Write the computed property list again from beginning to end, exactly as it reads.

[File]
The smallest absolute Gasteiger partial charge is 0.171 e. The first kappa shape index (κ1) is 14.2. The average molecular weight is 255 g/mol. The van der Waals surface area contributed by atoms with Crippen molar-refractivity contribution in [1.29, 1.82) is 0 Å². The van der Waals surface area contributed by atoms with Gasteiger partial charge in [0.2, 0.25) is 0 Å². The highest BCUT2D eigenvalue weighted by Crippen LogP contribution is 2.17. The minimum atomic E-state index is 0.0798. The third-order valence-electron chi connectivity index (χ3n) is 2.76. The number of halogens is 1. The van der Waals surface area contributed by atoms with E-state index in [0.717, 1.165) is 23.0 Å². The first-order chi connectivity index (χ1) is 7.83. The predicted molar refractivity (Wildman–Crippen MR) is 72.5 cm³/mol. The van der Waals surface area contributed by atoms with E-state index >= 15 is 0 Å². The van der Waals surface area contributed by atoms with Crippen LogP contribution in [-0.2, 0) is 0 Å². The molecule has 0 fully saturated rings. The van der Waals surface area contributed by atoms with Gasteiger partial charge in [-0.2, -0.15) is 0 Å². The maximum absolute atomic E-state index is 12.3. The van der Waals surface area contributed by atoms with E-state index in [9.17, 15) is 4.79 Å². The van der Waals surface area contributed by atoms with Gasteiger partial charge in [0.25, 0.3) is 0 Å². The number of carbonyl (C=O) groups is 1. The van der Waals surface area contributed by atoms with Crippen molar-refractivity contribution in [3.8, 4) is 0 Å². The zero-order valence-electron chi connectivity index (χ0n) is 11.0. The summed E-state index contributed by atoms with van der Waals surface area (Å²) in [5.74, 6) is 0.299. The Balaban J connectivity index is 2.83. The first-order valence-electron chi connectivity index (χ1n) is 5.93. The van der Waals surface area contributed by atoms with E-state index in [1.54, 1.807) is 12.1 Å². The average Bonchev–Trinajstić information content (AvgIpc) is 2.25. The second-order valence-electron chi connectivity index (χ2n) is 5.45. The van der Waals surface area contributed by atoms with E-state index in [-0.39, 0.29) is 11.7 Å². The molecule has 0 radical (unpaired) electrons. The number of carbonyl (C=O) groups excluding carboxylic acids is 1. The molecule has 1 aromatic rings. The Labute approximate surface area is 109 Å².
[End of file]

The smallest absolute Gasteiger partial charge is 0.171 e. The first kappa shape index (κ1) is 14.2. The average molecular weight is 255 g/mol. The van der Waals surface area contributed by atoms with Crippen molar-refractivity contribution in [1.29, 1.82) is 0 Å². The van der Waals surface area contributed by atoms with Gasteiger partial charge in [0.2, 0.25) is 0 Å². The highest BCUT2D eigenvalue weighted by Crippen LogP contribution is 2.17. The minimum atomic E-state index is 0.0798. The third-order valence-electron chi connectivity index (χ3n) is 2.76. The number of halogens is 1. The van der Waals surface area contributed by atoms with E-state index in [0.717, 1.165) is 23.0 Å². The first-order chi connectivity index (χ1) is 7.83. The predicted molar refractivity (Wildman–Crippen MR) is 72.5 cm³/mol. The van der Waals surface area contributed by atoms with E-state index >= 15 is 0 Å². The van der Waals surface area contributed by atoms with Crippen LogP contribution in [-0.2, 0) is 0 Å². The molecule has 0 fully saturated rings. The van der Waals surface area contributed by atoms with Gasteiger partial charge in [-0.2, -0.15) is 0 Å². The maximum absolute atomic E-state index is 12.3. The van der Waals surface area contributed by atoms with E-state index in [9.17, 15) is 4.79 Å². The van der Waals surface area contributed by atoms with Gasteiger partial charge in [0.25, 0.3) is 0 Å². The number of carbonyl (C=O) groups is 1. The van der Waals surface area contributed by atoms with Crippen molar-refractivity contribution in [3.8, 4) is 0 Å². The zero-order valence-electron chi connectivity index (χ0n) is 11.0. The summed E-state index contributed by atoms with van der Waals surface area (Å²) in [5.74, 6) is 0.299. The Balaban J connectivity index is 2.83. The first-order valence-electron chi connectivity index (χ1n) is 5.93. The van der Waals surface area contributed by atoms with E-state index in [1.54, 1.807) is 12.1 Å². The average Bonchev–Trinajstić information content (AvgIpc) is 2.25. The second-order valence-electron chi connectivity index (χ2n) is 5.45. The van der Waals surface area contributed by atoms with E-state index in [-0.39, 0.29) is 11.7 Å². The molecule has 0 radical (unpaired) electrons. The number of carbonyl (C=O) groups excluding carboxylic acids is 1. The molecule has 1 aromatic rings. The Labute approximate surface area is 109 Å².